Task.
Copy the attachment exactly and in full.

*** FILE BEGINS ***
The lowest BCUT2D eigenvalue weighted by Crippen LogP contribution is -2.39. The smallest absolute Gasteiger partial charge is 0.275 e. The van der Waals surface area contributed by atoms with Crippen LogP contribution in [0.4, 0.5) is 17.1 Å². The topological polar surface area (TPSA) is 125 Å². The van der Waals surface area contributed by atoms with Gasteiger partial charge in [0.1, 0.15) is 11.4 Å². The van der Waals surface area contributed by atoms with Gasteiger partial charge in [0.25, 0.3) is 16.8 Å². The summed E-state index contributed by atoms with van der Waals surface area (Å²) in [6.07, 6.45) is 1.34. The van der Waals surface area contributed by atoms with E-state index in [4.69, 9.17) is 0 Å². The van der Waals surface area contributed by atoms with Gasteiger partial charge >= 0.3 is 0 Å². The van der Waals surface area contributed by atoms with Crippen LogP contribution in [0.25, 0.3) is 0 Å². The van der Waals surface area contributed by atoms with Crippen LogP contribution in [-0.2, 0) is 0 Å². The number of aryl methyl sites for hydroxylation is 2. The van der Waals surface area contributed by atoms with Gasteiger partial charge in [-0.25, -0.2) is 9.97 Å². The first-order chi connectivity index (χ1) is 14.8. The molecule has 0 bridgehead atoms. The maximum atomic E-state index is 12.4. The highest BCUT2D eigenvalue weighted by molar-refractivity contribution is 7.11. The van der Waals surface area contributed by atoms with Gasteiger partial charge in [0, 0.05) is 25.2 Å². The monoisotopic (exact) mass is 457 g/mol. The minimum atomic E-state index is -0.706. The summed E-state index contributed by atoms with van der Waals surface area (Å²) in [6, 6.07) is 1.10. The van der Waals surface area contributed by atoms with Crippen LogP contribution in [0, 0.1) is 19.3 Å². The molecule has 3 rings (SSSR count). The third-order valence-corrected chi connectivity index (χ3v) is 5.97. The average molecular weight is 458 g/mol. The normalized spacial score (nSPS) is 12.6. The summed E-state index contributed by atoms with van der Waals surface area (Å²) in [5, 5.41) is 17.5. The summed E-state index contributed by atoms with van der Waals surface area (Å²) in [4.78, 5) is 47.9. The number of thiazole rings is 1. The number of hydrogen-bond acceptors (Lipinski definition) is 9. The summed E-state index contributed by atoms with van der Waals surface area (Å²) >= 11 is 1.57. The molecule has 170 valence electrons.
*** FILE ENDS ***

The lowest BCUT2D eigenvalue weighted by Crippen LogP contribution is -2.39. The smallest absolute Gasteiger partial charge is 0.275 e. The van der Waals surface area contributed by atoms with Crippen LogP contribution in [0.4, 0.5) is 17.1 Å². The topological polar surface area (TPSA) is 125 Å². The van der Waals surface area contributed by atoms with Gasteiger partial charge in [0.1, 0.15) is 11.4 Å². The van der Waals surface area contributed by atoms with Gasteiger partial charge in [0.25, 0.3) is 16.8 Å². The summed E-state index contributed by atoms with van der Waals surface area (Å²) in [6.07, 6.45) is 1.34. The van der Waals surface area contributed by atoms with E-state index in [4.69, 9.17) is 0 Å². The van der Waals surface area contributed by atoms with Gasteiger partial charge >= 0.3 is 0 Å². The van der Waals surface area contributed by atoms with Crippen LogP contribution in [0.25, 0.3) is 0 Å². The van der Waals surface area contributed by atoms with Crippen LogP contribution in [-0.2, 0) is 0 Å². The number of aryl methyl sites for hydroxylation is 2. The van der Waals surface area contributed by atoms with Gasteiger partial charge in [-0.25, -0.2) is 9.97 Å². The first-order chi connectivity index (χ1) is 14.8. The molecule has 0 bridgehead atoms. The maximum atomic E-state index is 12.4. The highest BCUT2D eigenvalue weighted by molar-refractivity contribution is 7.11. The van der Waals surface area contributed by atoms with Gasteiger partial charge in [0, 0.05) is 25.2 Å². The monoisotopic (exact) mass is 457 g/mol. The minimum atomic E-state index is -0.706. The summed E-state index contributed by atoms with van der Waals surface area (Å²) in [6, 6.07) is 1.10. The van der Waals surface area contributed by atoms with Crippen LogP contribution in [0, 0.1) is 19.3 Å². The molecule has 3 rings (SSSR count). The third-order valence-corrected chi connectivity index (χ3v) is 5.97. The average molecular weight is 458 g/mol. The normalized spacial score (nSPS) is 12.6. The summed E-state index contributed by atoms with van der Waals surface area (Å²) in [5, 5.41) is 17.5. The summed E-state index contributed by atoms with van der Waals surface area (Å²) in [4.78, 5) is 47.9. The number of thiazole rings is 1. The number of hydrogen-bond acceptors (Lipinski definition) is 9. The summed E-state index contributed by atoms with van der Waals surface area (Å²) >= 11 is 1.57. The molecule has 170 valence electrons.